One reason you have a mysterious Unix file called
Suppose, one day, that you look at the
ls of some directory and
you notice that you have an odd file called '
2' (just the digit).
If you look at the contents of this file, it probably has nothing
that's particularly odd looking; in fact, it likely looks like
plausible output from a command you might have run.
Congratulations, you've almost certainly fallen victim to a simple typo, one that's easy to make in interactive shell usage and in Bourne shell scripts. Here it is:
echo hi >&2 echo oop >2
The equivalent typo to create a file called
1 is very similar:
might-err 2>&1 | less might-oop 2>1 | less
1 files created this way are often empty, although not always,
since many commands rarely produce anything on standard error.)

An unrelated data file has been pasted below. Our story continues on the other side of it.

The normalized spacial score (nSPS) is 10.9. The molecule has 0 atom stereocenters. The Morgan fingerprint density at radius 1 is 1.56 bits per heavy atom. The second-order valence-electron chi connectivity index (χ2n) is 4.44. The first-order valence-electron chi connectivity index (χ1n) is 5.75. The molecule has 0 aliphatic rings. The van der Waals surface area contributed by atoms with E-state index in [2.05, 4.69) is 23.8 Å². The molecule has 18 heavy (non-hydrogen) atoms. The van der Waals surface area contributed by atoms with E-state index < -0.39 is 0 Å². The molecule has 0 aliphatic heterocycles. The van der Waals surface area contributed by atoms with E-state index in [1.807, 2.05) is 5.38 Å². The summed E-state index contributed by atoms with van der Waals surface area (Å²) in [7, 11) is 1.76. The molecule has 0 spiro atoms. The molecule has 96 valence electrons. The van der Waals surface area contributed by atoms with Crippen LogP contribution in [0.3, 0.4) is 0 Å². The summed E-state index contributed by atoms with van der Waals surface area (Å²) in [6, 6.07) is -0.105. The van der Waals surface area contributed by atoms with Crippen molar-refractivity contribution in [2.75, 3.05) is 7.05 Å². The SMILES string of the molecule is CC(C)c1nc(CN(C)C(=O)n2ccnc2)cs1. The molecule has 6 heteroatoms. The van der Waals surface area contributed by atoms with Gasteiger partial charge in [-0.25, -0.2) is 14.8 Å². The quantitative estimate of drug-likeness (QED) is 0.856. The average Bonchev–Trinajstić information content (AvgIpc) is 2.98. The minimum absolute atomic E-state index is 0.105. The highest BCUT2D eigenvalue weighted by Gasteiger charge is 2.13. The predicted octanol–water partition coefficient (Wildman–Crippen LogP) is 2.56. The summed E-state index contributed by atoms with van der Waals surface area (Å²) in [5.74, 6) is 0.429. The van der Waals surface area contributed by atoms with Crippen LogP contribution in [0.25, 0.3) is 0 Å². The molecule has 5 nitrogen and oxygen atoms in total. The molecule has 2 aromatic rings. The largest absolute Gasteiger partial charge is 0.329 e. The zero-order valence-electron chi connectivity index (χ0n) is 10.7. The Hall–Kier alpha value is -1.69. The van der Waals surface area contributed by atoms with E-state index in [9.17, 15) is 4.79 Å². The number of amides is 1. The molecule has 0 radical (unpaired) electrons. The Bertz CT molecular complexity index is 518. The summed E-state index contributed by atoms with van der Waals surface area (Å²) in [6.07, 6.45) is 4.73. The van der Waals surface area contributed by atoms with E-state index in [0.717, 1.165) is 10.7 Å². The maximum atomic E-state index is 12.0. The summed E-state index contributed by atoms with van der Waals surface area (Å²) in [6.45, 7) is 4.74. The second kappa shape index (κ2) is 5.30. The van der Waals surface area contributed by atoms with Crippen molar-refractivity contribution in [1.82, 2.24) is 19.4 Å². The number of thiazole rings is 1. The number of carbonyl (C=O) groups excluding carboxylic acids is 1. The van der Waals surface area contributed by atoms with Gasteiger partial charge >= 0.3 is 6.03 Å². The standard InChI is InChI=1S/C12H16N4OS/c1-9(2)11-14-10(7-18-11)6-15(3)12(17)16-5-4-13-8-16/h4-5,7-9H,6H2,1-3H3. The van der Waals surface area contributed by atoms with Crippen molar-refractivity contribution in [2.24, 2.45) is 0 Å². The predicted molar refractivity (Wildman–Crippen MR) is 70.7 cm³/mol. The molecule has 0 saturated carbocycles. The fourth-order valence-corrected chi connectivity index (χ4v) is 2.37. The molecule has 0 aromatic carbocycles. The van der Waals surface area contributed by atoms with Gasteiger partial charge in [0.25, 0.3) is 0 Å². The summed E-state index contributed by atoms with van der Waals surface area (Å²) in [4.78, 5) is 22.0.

In each case, accidentally omitting the '
&' in the redirection
converts it from redirecting one file descriptor to another (for
echo to report something to standard error)
into a plain redirect-to-file redirection where the name of the
file is your target file descriptor number.
Some of the time you'll notice the problem right away because you don't get output that you expect, but in other cases you may not notice for some time (or ever notice, if this was an interactive command and you just moved on after looking at the output as it was). Probably the easiest version of this typo to miss is in error messages in shell scripts:
if [ ! -f "$SOMETHING" ]; then echo "$0: missing file $SOMETHING" 1>2 echo "$0: aborting" 1>&2 exit 1 fi
You may never run the script in a way that triggers this error condition, and even if you do you may not realize (or remember) that you're supposed to get two error messages, not just the 'aborting' one.
(After we stumbled over such a file recently, I grep'd all of
my scripts for '
>2' and '
>1'. I was relieved not to find
(For more fun with redirection in the Bourne shell, see also how to pipe just standard error.)